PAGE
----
Malaysia’s infrastructure and road networks are pretty impressive, and because much of the country is “seismically stable,” its capital, Kuala Lumpur, enjoys having taller, larger buildings. Suffice it to say that its skyscrapers dwarf those tiny things in Manila masquerading as towers.
When they’re not driving at 100 kph on their fine highways, Kuala Lumpur residents are stuck in rush-hour traffic. Notice the lush greenery in the background, however. It’s as if all the city’s highways are lined with rain forests.
Putrajaya is a city that’s still pretty much under construction. Being planned as the administrative centre of Malaysia, it is host to the site of key government buildings, such as those of the justice ministry, finance ministry, and the residence of the country’s Prime Minister. The best way to get around Putrajaya for sightseeing is by taxi and van rentals. Forget about trying to walk around the place; while everywhere is picturesque, the city is infernally hot.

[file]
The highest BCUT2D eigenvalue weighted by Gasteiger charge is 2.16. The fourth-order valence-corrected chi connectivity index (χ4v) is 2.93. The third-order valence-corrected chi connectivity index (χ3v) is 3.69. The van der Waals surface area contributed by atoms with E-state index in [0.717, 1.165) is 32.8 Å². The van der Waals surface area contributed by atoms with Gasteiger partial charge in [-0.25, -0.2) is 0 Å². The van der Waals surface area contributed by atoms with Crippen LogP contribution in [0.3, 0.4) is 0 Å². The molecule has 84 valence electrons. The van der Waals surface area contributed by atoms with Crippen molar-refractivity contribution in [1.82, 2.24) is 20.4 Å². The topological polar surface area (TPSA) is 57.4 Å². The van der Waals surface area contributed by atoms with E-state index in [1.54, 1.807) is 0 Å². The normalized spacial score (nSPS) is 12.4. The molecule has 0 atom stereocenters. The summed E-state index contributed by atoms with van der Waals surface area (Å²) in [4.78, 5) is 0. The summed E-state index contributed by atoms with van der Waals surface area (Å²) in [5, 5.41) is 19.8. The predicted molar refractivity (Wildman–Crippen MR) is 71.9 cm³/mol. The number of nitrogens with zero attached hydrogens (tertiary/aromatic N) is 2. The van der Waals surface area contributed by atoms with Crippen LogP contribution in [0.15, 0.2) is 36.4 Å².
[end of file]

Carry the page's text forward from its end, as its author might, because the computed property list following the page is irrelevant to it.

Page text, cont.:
These dress codes are strictly followed in mosques, unlike those dress codes posted on Catholic and denominational churches in RP.
Don’t hassle the bus driver by giving large notes and expecting him to give your change ASAP. He’s driving at 100 kph.
If you don’t line up early enough for tickets at Petronas, this message will welcome you. Be there before 8 or 9, to be safe.